A Caltech Library Service

A sub-Neptune exoplanet with a low-metallicity methane-depleted atmosphere and Mie-scattering clouds

Benneke, Björn and Knutson, Heather A. and Lothringer, Joshua and Crossfield, Ian J. M. and Moses, Julianne I. and Morley, Caroline and Kreidberg, Laura and Fulton, Benjamin J. and Dragomir, Diana and Howard, Andrew W. and Wong, Ian and Désert, Jean-Michel and McCullough, Peter R. and Kempton, Eliza M.-R. and Fortney, Jonathan and Gilliland, Ronald and Deming, Drake and Kammer, Joshua (2019) A sub-Neptune exoplanet with a low-metallicity methane-depleted atmosphere and Mie-scattering clouds. Nature Astronomy, 3 (9). pp. 813-821. ISSN 2397-3366. doi:10.1038/s41550-019-0800-5.

[img] PDF - Accepted Version
See Usage Policy.

[img] PDF (Supplementary Tables 1 and 2, Supplementary Figs. 1–17 and Supplementary references) - Supplemental Material
See Usage Policy.


Use this Persistent URL to link to this item:


With no analogues in the Solar System, the discovery of thousands of exoplanets with masses and radii intermediate between Earth and Neptune was one of the big surprises of exoplanet science. These super-Earths and sub-Neptunes probably represent the most common outcome of planet formation. Mass and radius measurements indicate a diversity in bulk composition much wider than for gas giants; however, direct spectroscopic detections of molecular absorption and constraints on the gas mixing ratios have largely remained limited to planets more massive than Neptune. Here we analyse a combined Hubble/Spitzer Space Telescope dataset of 12 transits and 20 eclipses of the sub-Neptune exoplanet GJ 3470 b, whose mass of 12.6 M⊕ places it near the halfway point between previously studied Neptune-like exoplanets (22–23 M⊕) and exoplanets known to have rocky densities (7 M⊕). Obtained over many years, our dataset provides a robust detection of water absorption (>5σ) and a thermal emission detection from the lowest irradiated planet to date. We reveal a low-metallicity, hydrogen-dominated atmosphere similar to that of a gas giant, but strongly depleted in methane gas. The low metallicity (O/H = 0.2–18.0) sets important constraints on the potential planet formation processes at low masses as well as the subsequent accretion of solids. The low methane abundance indicates that methane is destroyed much more efficiently than previously predicted, suggesting that the CH_4/CO transition curve has to be revisited for close-in planets. Finally, we also find a sharp drop in the cloud opacity at 2–3 µm, characteristic of Mie scattering, which enables narrow constraints on the cloud particle size and makes GJ 3470 b a key target for mid-infrared characterization with the James Webb Space Telescope.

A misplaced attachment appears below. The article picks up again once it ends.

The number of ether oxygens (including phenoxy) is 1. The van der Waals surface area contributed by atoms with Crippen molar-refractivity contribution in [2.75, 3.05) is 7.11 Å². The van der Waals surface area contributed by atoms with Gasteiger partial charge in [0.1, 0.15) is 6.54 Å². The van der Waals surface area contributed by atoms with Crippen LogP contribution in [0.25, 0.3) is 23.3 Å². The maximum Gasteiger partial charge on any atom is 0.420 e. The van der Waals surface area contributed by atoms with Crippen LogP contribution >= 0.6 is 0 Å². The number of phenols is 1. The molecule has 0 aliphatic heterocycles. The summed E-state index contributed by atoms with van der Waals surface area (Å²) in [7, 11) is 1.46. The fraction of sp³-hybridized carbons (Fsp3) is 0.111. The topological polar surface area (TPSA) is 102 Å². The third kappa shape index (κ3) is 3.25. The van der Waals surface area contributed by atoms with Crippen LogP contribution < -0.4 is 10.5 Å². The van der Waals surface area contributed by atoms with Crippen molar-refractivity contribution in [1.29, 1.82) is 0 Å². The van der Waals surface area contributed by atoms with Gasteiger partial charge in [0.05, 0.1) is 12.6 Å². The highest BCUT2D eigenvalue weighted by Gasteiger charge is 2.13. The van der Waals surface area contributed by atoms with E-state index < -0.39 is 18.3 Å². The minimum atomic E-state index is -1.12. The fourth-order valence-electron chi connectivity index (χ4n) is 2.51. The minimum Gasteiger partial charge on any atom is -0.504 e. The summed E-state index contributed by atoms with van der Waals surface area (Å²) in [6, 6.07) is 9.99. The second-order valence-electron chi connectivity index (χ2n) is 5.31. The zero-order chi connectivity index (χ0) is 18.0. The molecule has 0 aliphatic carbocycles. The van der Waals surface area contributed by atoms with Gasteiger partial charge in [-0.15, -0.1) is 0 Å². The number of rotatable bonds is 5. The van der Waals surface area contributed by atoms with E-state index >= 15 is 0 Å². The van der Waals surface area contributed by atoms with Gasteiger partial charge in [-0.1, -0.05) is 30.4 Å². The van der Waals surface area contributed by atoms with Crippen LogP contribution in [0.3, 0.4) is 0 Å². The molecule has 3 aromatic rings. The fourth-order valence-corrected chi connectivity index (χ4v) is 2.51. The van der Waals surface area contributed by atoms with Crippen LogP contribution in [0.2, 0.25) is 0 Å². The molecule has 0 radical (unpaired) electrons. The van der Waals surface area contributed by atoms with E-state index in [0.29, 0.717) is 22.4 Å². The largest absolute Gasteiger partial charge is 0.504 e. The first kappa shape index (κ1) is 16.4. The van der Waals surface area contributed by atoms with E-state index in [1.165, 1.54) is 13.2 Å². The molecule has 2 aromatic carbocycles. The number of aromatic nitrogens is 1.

Item Type:Article
Related URLs:
URLURL TypeDescription ReadCube access Paper
Benneke, Björn0000-0001-5578-1498
Knutson, Heather A.0000-0002-0822-3095
Lothringer, Joshua0000-0003-3667-8633
Crossfield, Ian J. M.0000-0002-1835-1891
Moses, Julianne I.0000-0002-8837-0035
Morley, Caroline0000-0002-4404-0456
Kreidberg, Laura0000-0003-0514-1147
Fulton, Benjamin J.0000-0003-3504-5316